What makes you think the angle between the mg line and the dashed orange line that goes up to the right is 90°?
Thank your for your reply @haruspex !

Sorry, I did not mean the angle between the mg line at the dashed orange line at 90 degrees. It should be,
1676688755562.png


Many thanks!
 
  • #22
nasu said:
There are no 90 degrees angles, as you mistakenly show in your first diagram. How can you get 150?
Thank you for your reply @nasu!

Sorry, what do you mean there are no 90-degree angles?

I got 150 degrees since there is a right angle between the two dotted orange lines and a 60 degree angle between and the red mg line and dotted orange line.

Many thanks!
 
  • #23
Callumnc1 said:
Thank your for your reply @haruspex !

Sorry, I did not mean the angle between the mg line at the dashed orange line at 90 degrees. It should be,
View attachment 322454

Many thanks!
Ok, but how do you get 60° between mg and the lower dashed orange line?
It would help if you were to draw it a bit more accurately.
 
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  • #24
Callumnc1 said:
Thank you for your reply @nasu!

Sorry, what do you mean there are no 90-degree angles?

I got 150 degrees since there is a right angle between the two dotted orange lines and a 60 degree angle between and the red mg line and dotted orange line.

Many thanks!
No, there is not. What is that dotted orange line? If you draw it perpendicular ot the direction of ##\Delta \vec{r} ## then the other angle is not 60 degrees. But you don't need that dotted line. Just draw the weight where ##\Delta \vec{r} ## starts.
 
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  • #25
haruspex said:
Ok, but how do you get 60° between mg and the lower dashed orange line?
It would help if you were to draw it a bit more accurately.
Thank you for your reply @haruspex!

I think I got 60 degrees from the corresponding angles theorem.
1676695565984.png


Many thanks!
 
  • #26
nasu said:
No, there is not. What is that dotted orange line? If you draw it perpendicular ot the direction of ##\Delta \vec{r} ## then the other angle is not 60 degrees. But you don't need that dotted line. Just draw the weight where ##\Delta \vec{r} ## starts.
Thank you for your reply @nasu! I will do that.

Many thanks!
 
  • #27
Callumnc1 said:
Thank you for your reply @haruspex!

I think I got 60 degrees from the corresponding angles theorem.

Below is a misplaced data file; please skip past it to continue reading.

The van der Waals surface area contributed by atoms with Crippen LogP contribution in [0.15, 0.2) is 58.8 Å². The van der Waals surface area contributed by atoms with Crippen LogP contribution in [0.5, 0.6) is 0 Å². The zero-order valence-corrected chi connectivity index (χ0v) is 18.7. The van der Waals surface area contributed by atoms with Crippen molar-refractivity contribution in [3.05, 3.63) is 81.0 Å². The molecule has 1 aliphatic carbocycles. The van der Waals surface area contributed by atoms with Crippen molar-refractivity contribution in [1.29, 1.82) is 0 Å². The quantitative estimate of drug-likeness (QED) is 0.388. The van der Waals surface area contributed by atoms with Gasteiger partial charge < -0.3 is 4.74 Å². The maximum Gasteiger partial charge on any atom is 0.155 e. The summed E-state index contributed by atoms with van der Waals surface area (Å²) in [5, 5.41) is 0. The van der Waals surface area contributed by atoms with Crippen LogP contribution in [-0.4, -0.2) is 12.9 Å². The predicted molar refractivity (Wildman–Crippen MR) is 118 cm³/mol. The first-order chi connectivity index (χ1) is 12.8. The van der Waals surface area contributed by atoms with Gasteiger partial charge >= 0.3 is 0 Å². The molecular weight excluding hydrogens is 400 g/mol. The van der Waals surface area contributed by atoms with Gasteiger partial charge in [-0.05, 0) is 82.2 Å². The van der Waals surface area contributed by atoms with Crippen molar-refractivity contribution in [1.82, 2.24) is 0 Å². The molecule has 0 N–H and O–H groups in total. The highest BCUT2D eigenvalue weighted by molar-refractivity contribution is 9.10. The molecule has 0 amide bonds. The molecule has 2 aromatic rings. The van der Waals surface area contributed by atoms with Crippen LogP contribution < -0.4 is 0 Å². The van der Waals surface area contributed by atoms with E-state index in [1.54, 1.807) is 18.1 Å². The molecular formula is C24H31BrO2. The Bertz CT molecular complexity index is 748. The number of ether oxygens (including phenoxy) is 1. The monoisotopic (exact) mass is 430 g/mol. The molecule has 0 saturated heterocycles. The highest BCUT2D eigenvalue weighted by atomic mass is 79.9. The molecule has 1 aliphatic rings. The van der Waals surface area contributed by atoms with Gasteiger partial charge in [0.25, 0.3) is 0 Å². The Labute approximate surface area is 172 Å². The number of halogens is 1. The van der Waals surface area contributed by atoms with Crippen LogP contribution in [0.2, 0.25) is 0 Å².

View attachment 322462

Many thanks!
That angle is 60 degrees but the extension of the black line is not along the dotted line that you show in the previous drawing. You see here that the black line is not at 90 degrees relative to this dotted orange line.
 
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  • #28
You keep bending lines.
Go back to your diagram in post #1, draw it accurately, and don't mark in right angles that you cannot prove are right angled.
 
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  • #29
Thank you for your replies @nasu and @haruspex !

Here is the new diagram,
1676707182230.png

How is it?

Many thanks!
 
  • #30
Callumnc1 said:
Thank you for your replies @nasu and @haruspex !

Here is the new diagram,
View attachment 322465
How is it?

Many thanks!
More accurate in some ways, but you have not marked in any angles, and you have moved the mg line over to the left.
 
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  • #31
haruspex said:
More accurate in some ways, but you have not marked in any angles, and you have moved the mg line over to the left.
Thank you for your reply @haruspex ! I moved the mg line to the left so I could see from exterior angle theorem that ##\theta = 120~degrees##.

What way were you going to find the angle?

I think I also found ##\vec {\Delta r}## vector correctly now.

To find it I split my equilateral triangle into half to form a right angle triangle
1676708226603.png

I then found the opposite to be 6m so the total displacement must be 12m. But I guess I did not need to do that since the triangle has equal sides.

Many thanks!
 
Last edited:
  • #32
Callumnc1 said:
Thank you for your reply @haruspex ! I moved the mg line to the left so I could see from exterior angle theorem that ##\theta = 120~degrees##.

What way were you going to find the angle?

I think I also found ##\vec {\Delta r}## vector correctly now.

To find it I split my equilateral triangle into half to form a right angle triangle
View attachment 322466
I then found the opposite to be 6m so the total displacement must be 12m. But I guess I did not need to do that since the triangle has equal sides.

Many thanks!
Ok, so what is the angle between the force mg and the displacement ##\vec r##?
 
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  • #33
"Equilateral" means all sides are the same size (equal sides). You don't need to split it and to form right angle triangles. You seem to have a tendency to pick the most complicated ways to solve things., 😃
 
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  • #34
Hi @Callumnc1. I’d like to mention an alternative method.

Do you know how to find (changes in) gravitational potential energy? If so, you can use:

Work done by gravity = - (change in gravitational potential energy)

It’s well worth thinking about why the above method is equivalent to the ‘dot product’ method.
 
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  • #35
Callumnc1 said:
Thank you for your replies @haruspex and @Lnewqban!
...
F is the force of gravity acting on spider man and W is the work done by the force of gravity on the spider man.
How are those two forces different?
Acting only vertically, weight can only resist vertical displacement between lowest and highest points.
The muscular energy from Spiderman is the only cause of the horizontal displacement (r→), about which the problem is not asking.
Re-visit post #3 and focus only on pure vertical work.